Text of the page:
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Obtaining a SCEP Proxy Signing Certificate from a Microsoft CA Using Command Prompt and Uploading the Certificate to Jamf Pro


This article explains how to obtain a signing certificate from a Microsoft CA using Command Prompt and upload the certificate to Jamf Pro. When a computer or mobile device that needs a certificate checks in with Jamf Pro, the device communicates with the SCEP server to obtain the certificate. You can enable Jamf Pro to proxy this communication between a SCEP server and the devices in your environment so that devices do not need to access the SCEP server. With Jamf Pro enabled as SCEP Proxy, Jamf Pro communicates directly with the SCEP server to obtain certificates and install them on computers and mobile devices. For more information, see Communication of Jamf Pro as SCEP Proxy.


  • Jamf Pro 10.0.0 or later
  • Java Development Kit (JDK) with the keytool utility Note: If you do not have keytool, OpenSSL is an alternative. Contact your support representative for more information.
  • A Microsoft CA server


The procedure involves the following steps:

  1. Generating a Certificate Signing Request
  2. Downloading the Certificate from the Microsoft CA Server
  3. Uploading the Certificate to Jamf Pro

Generating a Certificate Signing Request

  1. On a computer with JDK, open Command Prompt.
  2. Use keytool to generate a certificate signing request by executing the following commands: Note: Modify the following command with your organization's information and desired certificate duration and security level.
    "C:\Program Files\Java\jdk1.8.0_XXX\bin\keytool.exe" -genkey -alias scepca -keyalg RSA -keypass "changeit" -storepass "changeit" -dname "CN=, OU=Department, O=Organization, L=City, ST=State, C=Country" -keystore "C:\path\to\save\keystore.jks" -validity 365 -keysize 2048
    "C:\Program Files\Java\jdk1.8.0_XXX\bin\keytool.exe" -certreq -keyalg RSA -alias scepca -file "C:\path\to\save\certreq.csr" -keystore "C:\path\to\keystore.jks"
    Note: If you are using Java version 8 or later, you will get a warning message during this process. This is expected and can be ignored.
  3. When prompted, enter a password for the keystore. By default, the password is “changeit”. Note: You can change the default password.
  4. Using Notepad, open the certreq.csr file you generated.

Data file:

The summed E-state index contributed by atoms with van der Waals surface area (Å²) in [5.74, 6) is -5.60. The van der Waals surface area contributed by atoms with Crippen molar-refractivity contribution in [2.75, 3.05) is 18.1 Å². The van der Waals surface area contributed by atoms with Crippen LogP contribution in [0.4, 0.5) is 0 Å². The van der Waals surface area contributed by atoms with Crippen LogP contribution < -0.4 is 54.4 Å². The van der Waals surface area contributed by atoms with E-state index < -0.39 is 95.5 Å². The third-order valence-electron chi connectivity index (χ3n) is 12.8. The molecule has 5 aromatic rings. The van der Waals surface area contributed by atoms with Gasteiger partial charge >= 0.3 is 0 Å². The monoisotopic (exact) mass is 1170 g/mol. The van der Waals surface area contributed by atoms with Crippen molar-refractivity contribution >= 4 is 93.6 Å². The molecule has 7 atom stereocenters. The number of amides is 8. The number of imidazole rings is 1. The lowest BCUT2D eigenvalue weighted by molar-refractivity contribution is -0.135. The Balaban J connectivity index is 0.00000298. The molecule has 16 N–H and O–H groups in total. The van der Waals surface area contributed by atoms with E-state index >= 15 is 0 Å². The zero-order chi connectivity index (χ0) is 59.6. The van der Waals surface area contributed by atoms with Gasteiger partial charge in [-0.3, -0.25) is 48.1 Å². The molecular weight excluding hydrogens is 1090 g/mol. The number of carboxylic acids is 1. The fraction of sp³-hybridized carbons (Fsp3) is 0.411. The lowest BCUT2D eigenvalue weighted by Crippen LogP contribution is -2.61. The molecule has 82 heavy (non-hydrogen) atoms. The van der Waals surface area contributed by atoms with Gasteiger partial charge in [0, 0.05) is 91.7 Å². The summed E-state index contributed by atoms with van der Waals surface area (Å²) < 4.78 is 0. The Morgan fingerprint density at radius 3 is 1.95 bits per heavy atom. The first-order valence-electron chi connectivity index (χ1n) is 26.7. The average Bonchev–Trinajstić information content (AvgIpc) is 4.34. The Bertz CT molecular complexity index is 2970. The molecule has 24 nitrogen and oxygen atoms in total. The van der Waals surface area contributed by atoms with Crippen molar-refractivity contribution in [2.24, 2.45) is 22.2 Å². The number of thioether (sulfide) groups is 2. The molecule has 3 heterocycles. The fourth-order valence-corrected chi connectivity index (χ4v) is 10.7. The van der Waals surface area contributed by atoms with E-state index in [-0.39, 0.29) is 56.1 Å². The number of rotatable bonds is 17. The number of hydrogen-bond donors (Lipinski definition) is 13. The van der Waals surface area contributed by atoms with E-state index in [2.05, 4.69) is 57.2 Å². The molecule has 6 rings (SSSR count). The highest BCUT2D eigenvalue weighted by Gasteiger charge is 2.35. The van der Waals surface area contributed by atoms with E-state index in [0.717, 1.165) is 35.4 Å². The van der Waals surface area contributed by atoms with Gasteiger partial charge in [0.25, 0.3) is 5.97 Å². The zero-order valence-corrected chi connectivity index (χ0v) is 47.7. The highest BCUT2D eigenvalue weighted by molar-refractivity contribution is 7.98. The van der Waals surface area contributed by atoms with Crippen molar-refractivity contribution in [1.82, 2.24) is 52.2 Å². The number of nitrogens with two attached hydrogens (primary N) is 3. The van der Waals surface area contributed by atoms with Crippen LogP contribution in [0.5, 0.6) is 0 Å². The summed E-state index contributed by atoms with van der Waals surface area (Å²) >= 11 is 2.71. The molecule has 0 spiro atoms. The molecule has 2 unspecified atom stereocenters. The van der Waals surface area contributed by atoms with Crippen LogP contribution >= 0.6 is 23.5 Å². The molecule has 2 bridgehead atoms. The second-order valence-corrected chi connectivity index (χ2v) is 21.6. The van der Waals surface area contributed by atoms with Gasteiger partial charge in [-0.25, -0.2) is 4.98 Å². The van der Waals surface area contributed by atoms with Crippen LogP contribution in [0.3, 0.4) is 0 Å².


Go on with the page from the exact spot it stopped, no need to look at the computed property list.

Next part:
5. Copy the content of the certreq.csr file.

Downloading the Certificate from the Microsoft CA Server

  1. Navigate to your Microsoft CA server. For example: http://CAServerAddress/certsrv/
  2. Enter your username and password.
  3. On the Microsoft Active Directory Certificate Services homepage, click Request a certificate.
  4. Click advanced certificate request.
  5. Paste the .csr file content in the Saved Request field.
  6. Choose “User” from the Certificate Template pop-up menu.
  7. Click Submit. Note: If your server is not configured with the auto-approve option, have the submitted certificate request manually approved before clicking View the status of a pending certificate request and continuing to step 8.
  8. Select Base 64 encoded.
  9. Click Download certificate, and then rename the certificate as “user.cer”.
  10. Click Download certificate chain to download the .p7b file.
  11. To extract certificates from the .p7b file, do the following: a. Double-click the bundle. By default, it opens in CertMgr. b. Expand the file, and then click Certificates. c. Right-click the root certificate and click All Tasks > Export to export it as a .cer file. This opens the Certificate Export Wizard. d. Click Next. e. Select Base-64 encoded X.509 (.CER). f. Click Next. g. Click Browse to specify a location and rename the file. It is recommended that you rename the root CA certificate to "ca.cer". h. Click Next. i. Click Finish. This exports the file. j. Complete steps c-i as needed for the intermediate or issuing CA certificates. It is recommended that you rename the intermediate and issuing CA certificates to “int.cer” and “issuer.cer”, respectively.
  12. To import all certificates to the keystore, execute the following commands in this order:
    “C:\Program Files\Java\jdk1.8.0_XXX\bin\keytool.exe” -import -alias root -keystore "C:\path\to\keystore.jks" -trustcacerts -file “C:\path\to\saved\ca.cer”
    Note: If prompted to trust the certificate, enter "yes" to trust this certificate and all subsequent certificates.
    “C:\Program Files\Java\jdk1.8.0_XXX\bin\keytool.exe” -import -alias intermed -keystore "C:\path\to\keystore.jks" -trustcacerts -file “C:\path\to\saved\int.cer”
    “C:\Program Files\Java\jdk1.8.0_XXX\bin\keytool.exe” -import -alias scepca -keystore "C:\path\to\keystore.jks" -trustcacerts -file “C:\path\to\saved\user.cer”

Uploading the Certificate to Jamf Pro

  1. Log in to Jamf Pro.
  2. In the top-right corner of the page, click Settings.
  3. Click Global Management.
  4. Click PKI Certificates.
  5. Click Management Certificate Template.
  6. Click External CA.
  7. Click Signing and CA Certificate Assistant at the bottom of the page.
  8. Upload the keystore.jks file.
  9. Enter the keystore password, and then click Next. Note: By default, the keystore password is "changeit”. You can change the default password.
  10. From the pop-up menu, choose the user certificate you just uploaded, and then click Next.
  11. (Optional) If needed, upload a CA certificate for an additional CA.
  12. To save the settings, click Next.
  13. Click Done.

Additional Information

For additional information, see the PKI Certificates page in the Jamf Pro Administrator's Guide.

For additional information, see the Enabling Jamf Pro as SCEP Proxy technical paper.

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